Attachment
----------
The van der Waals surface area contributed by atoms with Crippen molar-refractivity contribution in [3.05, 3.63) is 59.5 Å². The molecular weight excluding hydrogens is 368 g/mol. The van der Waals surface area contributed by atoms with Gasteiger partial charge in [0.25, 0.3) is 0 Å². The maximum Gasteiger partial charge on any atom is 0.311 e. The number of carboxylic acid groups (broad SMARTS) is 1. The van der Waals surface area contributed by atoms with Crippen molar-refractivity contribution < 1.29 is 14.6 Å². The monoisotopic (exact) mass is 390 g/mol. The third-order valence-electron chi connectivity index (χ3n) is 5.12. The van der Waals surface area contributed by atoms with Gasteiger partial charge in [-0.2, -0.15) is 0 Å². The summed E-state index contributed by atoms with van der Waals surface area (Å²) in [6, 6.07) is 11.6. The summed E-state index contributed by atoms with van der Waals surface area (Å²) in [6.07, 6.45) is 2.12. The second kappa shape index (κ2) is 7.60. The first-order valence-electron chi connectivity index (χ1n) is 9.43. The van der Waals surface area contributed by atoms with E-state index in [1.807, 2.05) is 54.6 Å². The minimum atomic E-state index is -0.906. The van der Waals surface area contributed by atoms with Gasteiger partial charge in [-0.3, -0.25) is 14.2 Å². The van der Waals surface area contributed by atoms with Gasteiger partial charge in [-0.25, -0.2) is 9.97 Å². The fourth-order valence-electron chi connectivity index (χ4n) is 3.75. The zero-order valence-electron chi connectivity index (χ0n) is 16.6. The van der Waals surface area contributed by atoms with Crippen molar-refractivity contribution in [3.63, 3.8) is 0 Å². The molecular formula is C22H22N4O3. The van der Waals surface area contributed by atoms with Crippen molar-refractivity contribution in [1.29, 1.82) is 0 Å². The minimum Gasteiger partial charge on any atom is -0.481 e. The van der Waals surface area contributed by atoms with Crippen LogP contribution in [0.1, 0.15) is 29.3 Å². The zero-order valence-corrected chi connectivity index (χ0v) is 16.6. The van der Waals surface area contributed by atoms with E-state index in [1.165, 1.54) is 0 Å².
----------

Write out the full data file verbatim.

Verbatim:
The van der Waals surface area contributed by atoms with Crippen molar-refractivity contribution in [3.05, 3.63) is 59.5 Å². The molecular weight excluding hydrogens is 368 g/mol. The van der Waals surface area contributed by atoms with Gasteiger partial charge in [0.25, 0.3) is 0 Å². The maximum Gasteiger partial charge on any atom is 0.311 e. The number of carboxylic acid groups (broad SMARTS) is 1. The van der Waals surface area contributed by atoms with Crippen molar-refractivity contribution < 1.29 is 14.6 Å². The monoisotopic (exact) mass is 390 g/mol. The third-order valence-electron chi connectivity index (χ3n) is 5.12. The van der Waals surface area contributed by atoms with Gasteiger partial charge in [-0.2, -0.15) is 0 Å². The summed E-state index contributed by atoms with van der Waals surface area (Å²) in [6, 6.07) is 11.6. The summed E-state index contributed by atoms with van der Waals surface area (Å²) in [6.07, 6.45) is 2.12. The second kappa shape index (κ2) is 7.60. The first-order valence-electron chi connectivity index (χ1n) is 9.43. The van der Waals surface area contributed by atoms with E-state index in [1.807, 2.05) is 54.6 Å². The minimum atomic E-state index is -0.906. The van der Waals surface area contributed by atoms with Gasteiger partial charge in [-0.3, -0.25) is 14.2 Å². The van der Waals surface area contributed by atoms with Gasteiger partial charge in [-0.25, -0.2) is 9.97 Å². The fourth-order valence-electron chi connectivity index (χ4n) is 3.75. The zero-order valence-electron chi connectivity index (χ0n) is 16.6. The van der Waals surface area contributed by atoms with Crippen molar-refractivity contribution in [3.63, 3.8) is 0 Å². The molecular formula is C22H22N4O3. The van der Waals surface area contributed by atoms with Crippen molar-refractivity contribution in [1.29, 1.82) is 0 Å². The minimum Gasteiger partial charge on any atom is -0.481 e. The van der Waals surface area contributed by atoms with Crippen LogP contribution in [0.1, 0.15) is 29.3 Å². The zero-order valence-corrected chi connectivity index (χ0v) is 16.6. The van der Waals surface area contributed by atoms with E-state index in [1.165, 1.54) is 0 Å².